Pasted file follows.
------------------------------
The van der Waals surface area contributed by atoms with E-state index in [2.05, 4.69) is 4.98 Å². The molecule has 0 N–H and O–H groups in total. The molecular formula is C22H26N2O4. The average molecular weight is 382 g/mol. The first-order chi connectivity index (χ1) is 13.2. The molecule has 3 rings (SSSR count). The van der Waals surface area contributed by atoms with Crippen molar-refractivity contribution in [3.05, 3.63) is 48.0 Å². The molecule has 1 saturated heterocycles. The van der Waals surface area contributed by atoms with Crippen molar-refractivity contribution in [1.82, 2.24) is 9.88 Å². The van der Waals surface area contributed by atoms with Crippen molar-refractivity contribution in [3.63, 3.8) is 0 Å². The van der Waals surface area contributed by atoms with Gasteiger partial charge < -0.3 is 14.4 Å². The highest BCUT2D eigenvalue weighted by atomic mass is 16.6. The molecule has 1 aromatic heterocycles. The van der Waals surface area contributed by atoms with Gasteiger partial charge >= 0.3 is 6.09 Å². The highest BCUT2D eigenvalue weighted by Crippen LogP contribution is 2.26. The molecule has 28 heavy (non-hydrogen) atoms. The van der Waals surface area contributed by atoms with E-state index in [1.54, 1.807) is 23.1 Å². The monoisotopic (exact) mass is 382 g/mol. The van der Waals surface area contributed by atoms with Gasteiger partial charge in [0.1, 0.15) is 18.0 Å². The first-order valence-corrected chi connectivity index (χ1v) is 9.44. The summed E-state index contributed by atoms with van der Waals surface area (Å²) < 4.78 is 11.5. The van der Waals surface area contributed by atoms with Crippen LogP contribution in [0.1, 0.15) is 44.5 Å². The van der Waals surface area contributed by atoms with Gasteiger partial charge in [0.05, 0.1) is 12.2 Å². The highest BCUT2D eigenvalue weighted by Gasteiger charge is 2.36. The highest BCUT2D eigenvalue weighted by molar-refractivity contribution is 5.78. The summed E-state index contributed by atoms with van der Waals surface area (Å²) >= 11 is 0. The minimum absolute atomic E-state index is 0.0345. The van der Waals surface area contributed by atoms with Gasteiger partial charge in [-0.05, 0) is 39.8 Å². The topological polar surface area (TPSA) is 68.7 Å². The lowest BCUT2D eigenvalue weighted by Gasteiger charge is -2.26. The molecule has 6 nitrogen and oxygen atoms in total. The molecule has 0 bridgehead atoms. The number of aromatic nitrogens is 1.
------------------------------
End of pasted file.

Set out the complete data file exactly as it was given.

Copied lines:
The van der Waals surface area contributed by atoms with E-state index in [2.05, 4.69) is 4.98 Å². The molecule has 0 N–H and O–H groups in total. The molecular formula is C22H26N2O4. The average molecular weight is 382 g/mol. The first-order chi connectivity index (χ1) is 13.2. The molecule has 3 rings (SSSR count). The van der Waals surface area contributed by atoms with Crippen molar-refractivity contribution in [3.05, 3.63) is 48.0 Å². The molecule has 1 saturated heterocycles. The van der Waals surface area contributed by atoms with Crippen molar-refractivity contribution in [1.82, 2.24) is 9.88 Å². The van der Waals surface area contributed by atoms with Crippen molar-refractivity contribution in [3.63, 3.8) is 0 Å². The van der Waals surface area contributed by atoms with Gasteiger partial charge < -0.3 is 14.4 Å². The highest BCUT2D eigenvalue weighted by atomic mass is 16.6. The molecule has 1 aromatic heterocycles. The van der Waals surface area contributed by atoms with Gasteiger partial charge >= 0.3 is 6.09 Å². The highest BCUT2D eigenvalue weighted by Crippen LogP contribution is 2.26. The molecule has 28 heavy (non-hydrogen) atoms. The van der Waals surface area contributed by atoms with E-state index in [1.54, 1.807) is 23.1 Å². The monoisotopic (exact) mass is 382 g/mol. The van der Waals surface area contributed by atoms with Gasteiger partial charge in [0.1, 0.15) is 18.0 Å². The first-order valence-corrected chi connectivity index (χ1v) is 9.44. The summed E-state index contributed by atoms with van der Waals surface area (Å²) < 4.78 is 11.5. The van der Waals surface area contributed by atoms with Crippen LogP contribution in [0.1, 0.15) is 44.5 Å². The van der Waals surface area contributed by atoms with Gasteiger partial charge in [0.05, 0.1) is 12.2 Å². The highest BCUT2D eigenvalue weighted by Gasteiger charge is 2.36. The highest BCUT2D eigenvalue weighted by molar-refractivity contribution is 5.78. The summed E-state index contributed by atoms with van der Waals surface area (Å²) >= 11 is 0. The minimum absolute atomic E-state index is 0.0345. The van der Waals surface area contributed by atoms with Gasteiger partial charge in [-0.05, 0) is 39.8 Å². The topological polar surface area (TPSA) is 68.7 Å². The lowest BCUT2D eigenvalue weighted by Gasteiger charge is -2.26. The molecule has 6 nitrogen and oxygen atoms in total. The molecule has 0 bridgehead atoms. The number of aromatic nitrogens is 1.